What’s Next For The Oakland Raiders?

This past Saturday, the Oakland Raiders launched a blockbuster trade with the Chicago Bears in which they sent All-Pro DE/OLB Khalil Mack, a 2020 second round pick, and a 2020 conditional fifth-round pick to the windy city in exchange for a 2019 first round pick, a 2020 first round pick, a 2020 third round pick and a 2019 sixth round pick. However, after this trade, the obvious question is: What’s next for the Raiders?

The Raiders find themselves in a tough spot after this trade. The best player on the defense is now presumably 30-year-old Bruce Irvin. Not only that, but the Raiders have their woes on the offensive side of the ball too having just traded away wide receiver Ryan Switzer who they acquired from the Dallas Cowboys to the Pittsburgh Steelers as well as cutting troubled wide receiver and former Steeler Martavis Bryant.

The Raiders are likely not going to play well this season unless newly acquired receiver Jordy Nelson can bring some magic to that offense and even then, he’s over the age of 30. Derek Carr is coming off of a season where he struggled as is former first-round pick Amari Cooper. 

As a result of the Mack trade, Oakland needs to hit on each and every draft pick they acquired. They find themselves with two first rounders for the next two years and they need to hit on all those picks in order to build a core for this team.

Currently, the Raiders don’t really have a core. They have the oldest roster in the NFL in average age and that’s not what a team needs in a rebuild. There’s young players with promise like Arden Key, Gareon Conley, and Karl Joseph but none of them are players to build a team around like Mack was.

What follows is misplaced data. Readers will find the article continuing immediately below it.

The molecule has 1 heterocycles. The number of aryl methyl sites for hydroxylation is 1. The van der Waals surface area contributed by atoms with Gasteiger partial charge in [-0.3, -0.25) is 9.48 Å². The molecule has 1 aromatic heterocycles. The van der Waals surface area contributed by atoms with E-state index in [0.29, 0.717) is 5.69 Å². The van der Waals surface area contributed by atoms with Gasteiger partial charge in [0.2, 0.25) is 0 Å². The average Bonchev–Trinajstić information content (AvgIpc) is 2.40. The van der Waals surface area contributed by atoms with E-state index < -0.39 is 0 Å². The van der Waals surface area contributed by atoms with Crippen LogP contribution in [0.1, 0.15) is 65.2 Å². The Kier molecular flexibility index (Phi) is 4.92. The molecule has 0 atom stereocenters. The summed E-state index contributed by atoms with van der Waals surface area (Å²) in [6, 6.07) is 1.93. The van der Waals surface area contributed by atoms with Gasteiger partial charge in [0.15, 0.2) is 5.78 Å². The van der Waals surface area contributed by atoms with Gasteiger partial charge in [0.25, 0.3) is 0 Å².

Mark Davis and Jon Gruden find themselves with a tough situation on their hands because they’re going to be closely watched over these next two offseasons. If the drafts don’t produce the types of talent ownership is looking for, the two may be fired by the end of 2020. However, the outlook doesn’t have to be so bleak.

The Gruden era in Oakland hasn’t gotten off on the right foot, but that doesn’t mean all hope is lost. Maybe the front office buckles down and uses their draft capital to build a quality team over the next two years. As Gruden said: “We’re going to be second guessed until the cows come home on this.” Maybe when the “cows come home,” the picks will turn out and the Raiders will be on the track to recapture that 12-4 playoff magic they had in 2016.

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